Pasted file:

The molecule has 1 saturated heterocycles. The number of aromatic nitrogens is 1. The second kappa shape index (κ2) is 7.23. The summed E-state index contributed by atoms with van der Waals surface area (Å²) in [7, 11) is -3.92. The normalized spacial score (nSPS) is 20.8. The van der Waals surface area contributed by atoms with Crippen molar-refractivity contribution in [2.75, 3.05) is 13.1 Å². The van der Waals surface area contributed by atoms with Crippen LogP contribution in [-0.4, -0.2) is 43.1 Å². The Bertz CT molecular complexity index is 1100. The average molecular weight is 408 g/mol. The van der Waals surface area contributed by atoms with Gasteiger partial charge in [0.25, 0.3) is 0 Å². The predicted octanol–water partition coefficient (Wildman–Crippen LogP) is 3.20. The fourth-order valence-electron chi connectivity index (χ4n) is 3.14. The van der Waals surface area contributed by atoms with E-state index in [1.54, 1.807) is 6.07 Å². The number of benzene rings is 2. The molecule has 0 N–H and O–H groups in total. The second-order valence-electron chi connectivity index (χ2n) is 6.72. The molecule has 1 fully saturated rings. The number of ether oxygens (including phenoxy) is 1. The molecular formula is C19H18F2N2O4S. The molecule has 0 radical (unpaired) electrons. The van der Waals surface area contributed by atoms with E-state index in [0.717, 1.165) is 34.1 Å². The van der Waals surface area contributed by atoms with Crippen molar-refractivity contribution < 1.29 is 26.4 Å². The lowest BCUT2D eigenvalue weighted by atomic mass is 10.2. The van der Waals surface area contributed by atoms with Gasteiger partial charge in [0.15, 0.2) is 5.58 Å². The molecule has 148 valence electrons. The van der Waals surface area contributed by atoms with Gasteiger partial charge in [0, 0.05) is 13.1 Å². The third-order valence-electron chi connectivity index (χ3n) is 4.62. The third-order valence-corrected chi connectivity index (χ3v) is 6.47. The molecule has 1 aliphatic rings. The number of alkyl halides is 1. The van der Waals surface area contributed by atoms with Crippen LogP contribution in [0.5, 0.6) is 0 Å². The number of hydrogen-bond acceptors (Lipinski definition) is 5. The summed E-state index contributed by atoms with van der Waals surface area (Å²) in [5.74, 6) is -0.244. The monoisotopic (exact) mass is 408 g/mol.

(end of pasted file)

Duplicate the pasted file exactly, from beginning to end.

The molecule has 1 saturated heterocycles. The number of aromatic nitrogens is 1. The second kappa shape index (κ2) is 7.23. The summed E-state index contributed by atoms with van der Waals surface area (Å²) in [7, 11) is -3.92. The normalized spacial score (nSPS) is 20.8. The van der Waals surface area contributed by atoms with Crippen molar-refractivity contribution in [2.75, 3.05) is 13.1 Å². The van der Waals surface area contributed by atoms with Crippen LogP contribution in [-0.4, -0.2) is 43.1 Å². The Bertz CT molecular complexity index is 1100. The average molecular weight is 408 g/mol. The van der Waals surface area contributed by atoms with Gasteiger partial charge in [0.25, 0.3) is 0 Å². The predicted octanol–water partition coefficient (Wildman–Crippen LogP) is 3.20. The fourth-order valence-electron chi connectivity index (χ4n) is 3.14. The van der Waals surface area contributed by atoms with E-state index in [1.54, 1.807) is 6.07 Å². The number of benzene rings is 2. The molecule has 0 N–H and O–H groups in total. The second-order valence-electron chi connectivity index (χ2n) is 6.72. The molecule has 1 fully saturated rings. The number of ether oxygens (including phenoxy) is 1. The molecular formula is C19H18F2N2O4S. The molecule has 0 radical (unpaired) electrons. The van der Waals surface area contributed by atoms with E-state index in [0.717, 1.165) is 34.1 Å². The van der Waals surface area contributed by atoms with Crippen molar-refractivity contribution < 1.29 is 26.4 Å². The lowest BCUT2D eigenvalue weighted by atomic mass is 10.2. The van der Waals surface area contributed by atoms with Gasteiger partial charge in [0.15, 0.2) is 5.58 Å². The molecule has 148 valence electrons. The van der Waals surface area contributed by atoms with Gasteiger partial charge in [0, 0.05) is 13.1 Å². The third-order valence-electron chi connectivity index (χ3n) is 4.62. The third-order valence-corrected chi connectivity index (χ3v) is 6.47. The molecule has 1 aliphatic rings. The number of alkyl halides is 1. The van der Waals surface area contributed by atoms with Crippen LogP contribution in [0.5, 0.6) is 0 Å². The number of hydrogen-bond acceptors (Lipinski definition) is 5. The summed E-state index contributed by atoms with van der Waals surface area (Å²) in [5.74, 6) is -0.244. The monoisotopic (exact) mass is 408 g/mol.